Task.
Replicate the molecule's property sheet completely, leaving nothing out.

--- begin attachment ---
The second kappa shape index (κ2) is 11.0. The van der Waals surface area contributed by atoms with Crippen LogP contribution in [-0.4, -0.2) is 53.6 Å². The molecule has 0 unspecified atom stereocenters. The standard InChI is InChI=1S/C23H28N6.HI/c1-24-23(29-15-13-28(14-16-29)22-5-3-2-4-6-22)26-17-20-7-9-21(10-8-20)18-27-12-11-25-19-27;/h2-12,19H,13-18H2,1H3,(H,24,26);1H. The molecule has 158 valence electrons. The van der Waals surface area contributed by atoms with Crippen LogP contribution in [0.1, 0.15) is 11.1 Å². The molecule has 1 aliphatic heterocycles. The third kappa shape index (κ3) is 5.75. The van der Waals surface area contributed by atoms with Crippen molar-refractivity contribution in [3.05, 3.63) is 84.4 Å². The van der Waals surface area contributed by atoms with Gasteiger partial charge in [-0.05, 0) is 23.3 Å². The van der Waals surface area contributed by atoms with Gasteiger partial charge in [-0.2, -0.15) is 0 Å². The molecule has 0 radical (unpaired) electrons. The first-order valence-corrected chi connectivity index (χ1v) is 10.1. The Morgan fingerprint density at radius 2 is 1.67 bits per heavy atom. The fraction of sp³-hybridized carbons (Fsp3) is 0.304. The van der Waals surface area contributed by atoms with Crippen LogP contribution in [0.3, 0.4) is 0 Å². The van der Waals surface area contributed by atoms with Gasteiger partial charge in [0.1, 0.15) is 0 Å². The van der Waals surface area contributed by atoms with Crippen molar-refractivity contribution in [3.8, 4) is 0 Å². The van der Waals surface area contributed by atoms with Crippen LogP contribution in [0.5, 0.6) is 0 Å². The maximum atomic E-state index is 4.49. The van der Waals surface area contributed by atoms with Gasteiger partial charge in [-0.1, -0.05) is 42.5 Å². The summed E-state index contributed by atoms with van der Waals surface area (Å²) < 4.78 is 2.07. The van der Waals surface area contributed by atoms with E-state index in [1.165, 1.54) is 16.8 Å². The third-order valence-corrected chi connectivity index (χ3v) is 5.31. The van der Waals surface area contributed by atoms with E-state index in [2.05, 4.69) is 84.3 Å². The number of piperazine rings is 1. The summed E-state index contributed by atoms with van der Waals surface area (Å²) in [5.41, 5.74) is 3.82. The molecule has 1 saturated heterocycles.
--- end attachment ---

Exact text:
The second kappa shape index (κ2) is 11.0. The van der Waals surface area contributed by atoms with Crippen LogP contribution in [-0.4, -0.2) is 53.6 Å². The molecule has 0 unspecified atom stereocenters. The standard InChI is InChI=1S/C23H28N6.HI/c1-24-23(29-15-13-28(14-16-29)22-5-3-2-4-6-22)26-17-20-7-9-21(10-8-20)18-27-12-11-25-19-27;/h2-12,19H,13-18H2,1H3,(H,24,26);1H. The molecule has 158 valence electrons. The van der Waals surface area contributed by atoms with Crippen LogP contribution in [0.1, 0.15) is 11.1 Å². The molecule has 1 aliphatic heterocycles. The third kappa shape index (κ3) is 5.75. The van der Waals surface area contributed by atoms with Crippen molar-refractivity contribution in [3.05, 3.63) is 84.4 Å². The van der Waals surface area contributed by atoms with Gasteiger partial charge in [-0.05, 0) is 23.3 Å². The van der Waals surface area contributed by atoms with Gasteiger partial charge in [-0.2, -0.15) is 0 Å². The molecule has 0 radical (unpaired) electrons. The first-order valence-corrected chi connectivity index (χ1v) is 10.1. The Morgan fingerprint density at radius 2 is 1.67 bits per heavy atom. The fraction of sp³-hybridized carbons (Fsp3) is 0.304. The van der Waals surface area contributed by atoms with Crippen LogP contribution in [0.3, 0.4) is 0 Å². The van der Waals surface area contributed by atoms with Gasteiger partial charge in [0.1, 0.15) is 0 Å². The van der Waals surface area contributed by atoms with Crippen molar-refractivity contribution in [3.8, 4) is 0 Å². The van der Waals surface area contributed by atoms with Crippen LogP contribution in [0.5, 0.6) is 0 Å². The maximum atomic E-state index is 4.49. The van der Waals surface area contributed by atoms with Gasteiger partial charge in [-0.1, -0.05) is 42.5 Å². The summed E-state index contributed by atoms with van der Waals surface area (Å²) < 4.78 is 2.07. The van der Waals surface area contributed by atoms with E-state index in [1.165, 1.54) is 16.8 Å². The third-order valence-corrected chi connectivity index (χ3v) is 5.31. The van der Waals surface area contributed by atoms with E-state index in [2.05, 4.69) is 84.3 Å². The number of piperazine rings is 1. The summed E-state index contributed by atoms with van der Waals surface area (Å²) in [5.41, 5.74) is 3.82. The molecule has 1 saturated heterocycles.